Gordon Campbell on the job losses at KiwiRailJuly 10th, 2012
So KiwiRail is about to cut up to 220 jobs by October, and SOE Minister Tony Ryall has refused to front up to explain what is going on here. After declining an interview request from RNZ this morning, Ryall’s office issued a limp one line statement, which reads in full: “I have been informed that KiwiRail is consulting staff over possible staff reductions, as one of a number of measures. This is a decision for KiwiRail.”
Well no it isn’t, actually. It is a decision with implications not only for the KiwiRail staff who are being sent down the road – and surely, they deserve an explanation from the top as to why they are being sacrificed after helping to bring the company back from the brink of disaster – but is also a decision that’s relevant to every voter in the country. After all, taxpayers are funding the massive $750 million turnaround programme at KiwiRail launched in 2010, and intended to repair the damage done to the organization by the privatisation process of the 1990s. Moreover, $250 million of those turnaround funds are being paid this year out of the so called Innovation Fund, which is the receptacle for the money from the government’s highly unpopular selldown of its stake in Mighty River Power and other state assets. In fact, Budget 2012 confirmed that KiwiRail is to be the first and the biggest recipient of the initial funds from the state asset selldown.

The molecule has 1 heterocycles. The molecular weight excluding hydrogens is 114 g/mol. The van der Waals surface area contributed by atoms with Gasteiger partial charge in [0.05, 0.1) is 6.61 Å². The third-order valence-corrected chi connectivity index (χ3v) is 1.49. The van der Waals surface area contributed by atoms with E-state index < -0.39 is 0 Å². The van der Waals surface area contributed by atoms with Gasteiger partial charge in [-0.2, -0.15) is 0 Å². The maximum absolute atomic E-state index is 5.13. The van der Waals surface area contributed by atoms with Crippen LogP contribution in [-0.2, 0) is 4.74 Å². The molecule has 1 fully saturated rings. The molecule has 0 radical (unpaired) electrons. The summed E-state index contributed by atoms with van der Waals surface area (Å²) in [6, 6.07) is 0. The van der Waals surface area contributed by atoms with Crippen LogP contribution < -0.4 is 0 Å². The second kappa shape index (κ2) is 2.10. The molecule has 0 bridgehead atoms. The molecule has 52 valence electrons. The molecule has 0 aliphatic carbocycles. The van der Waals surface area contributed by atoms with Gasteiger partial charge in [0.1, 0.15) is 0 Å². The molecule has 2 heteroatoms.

Giving with one hand, taking with another. This is what makes Ryall’s disappearing act so outrageous. In any developed country, could a Minister really claim that this level of loss of highly trained staff and expertise was of no concern of his – when the job losses we’re talking about are (a) being forced on KiwiRail by an austerity programme originating from government while at the same time (b) the government is funding with its other hand a massive turnaround programme that’s being funded in part by a controversial selldown of state assets in a situation where (c) perhaps the staff being dumped may well be essential to the long term viability of the organisation? As things stand, we’re selling down the assets to fund a turnaround at an organization where we’re also dumping many of the key staff – and then saying it’s not our problem. Sheesh.
At the very least, you’d think Ryall would feel duty bound to be out there explaining how these jobs cuts fit into the long term health and wellbeing of what is a key element in our national transport infrastructure. You’d think Ryall would be explaining how these jobs losses will affect the KiwiRail turnaround, and would have at hand some credible reassurances that the loss of this expertise will not end up wasting a big slice of the proceeds from the asset sales programme. But no…Ryall has simply run for cover. Pretty incredible. This is what we pay the guy over $200,000 a year, plus perks to deliver?